That juicy filet mignon you just shelled out $25 for may not in fact actually be filet mignon. Chances are, it may well be a patty of scraps pressed together and held in place with a powdered chemical commonly known as "meat glue."
Officially named transglutaminase, it's an enzyme that permanently bonds two pieces of flesh when pressed together. It was originally derived from livestock blood, though it is now cultivated from bacterial cultures.
ABC5 News explains the process,
[Chef Staffan Terje of Perbacco Restaurant in San Francisco] took powder and dusted it liberally over the meat pieces. The coated stew meat then went into a circular tin to give it a nice, round filet mignon shape. He was also able to make a New York strip out of thin cuts of round steak. Adding water makes a soupy glaze, and an easier way to coat the meat.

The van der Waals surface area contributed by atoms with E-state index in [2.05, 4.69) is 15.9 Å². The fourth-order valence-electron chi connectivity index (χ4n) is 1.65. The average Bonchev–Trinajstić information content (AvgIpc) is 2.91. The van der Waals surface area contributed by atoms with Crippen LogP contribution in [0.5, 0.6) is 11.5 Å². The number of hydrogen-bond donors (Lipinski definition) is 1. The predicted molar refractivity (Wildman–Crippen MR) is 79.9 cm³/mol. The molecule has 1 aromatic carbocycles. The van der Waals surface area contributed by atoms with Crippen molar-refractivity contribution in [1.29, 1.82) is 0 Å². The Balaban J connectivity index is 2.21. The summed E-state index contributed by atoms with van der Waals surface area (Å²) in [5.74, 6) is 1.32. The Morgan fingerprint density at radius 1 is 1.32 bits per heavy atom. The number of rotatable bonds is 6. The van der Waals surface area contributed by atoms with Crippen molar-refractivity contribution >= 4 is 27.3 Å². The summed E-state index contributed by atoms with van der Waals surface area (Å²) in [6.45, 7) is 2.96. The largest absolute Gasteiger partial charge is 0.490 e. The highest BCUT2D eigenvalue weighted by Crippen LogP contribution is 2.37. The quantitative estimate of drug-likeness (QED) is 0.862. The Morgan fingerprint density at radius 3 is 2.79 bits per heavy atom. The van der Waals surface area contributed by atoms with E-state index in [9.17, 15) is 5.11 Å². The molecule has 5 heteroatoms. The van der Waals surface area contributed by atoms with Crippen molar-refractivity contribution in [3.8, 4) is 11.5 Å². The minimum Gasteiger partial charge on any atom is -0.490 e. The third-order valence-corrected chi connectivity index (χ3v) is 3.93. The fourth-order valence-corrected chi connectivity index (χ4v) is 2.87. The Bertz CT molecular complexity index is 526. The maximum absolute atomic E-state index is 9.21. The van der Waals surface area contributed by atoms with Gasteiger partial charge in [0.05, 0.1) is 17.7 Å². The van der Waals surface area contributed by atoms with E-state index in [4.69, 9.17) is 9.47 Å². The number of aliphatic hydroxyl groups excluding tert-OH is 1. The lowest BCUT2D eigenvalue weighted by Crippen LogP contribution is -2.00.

The final steps were to seal the meat in a vacuum bag, adding some pressure to the bond, and then it was off to the fridge to set overnight.
Twenty-four hours later, the humble $4-a-pound stew meat now looks like a $25-a-pound prime filet.
Meat glue is reportedly widely used in the dining industry, most often wherever large amounts of filet mignon are served—big hotels, catered events, and restaurant chains. So the next time you wonder how your preferred dining establishment is able to give away Surf and Turf for $8.99, the answer is in the patty. [ABC5 via Boing Boing - Image: ABC Local]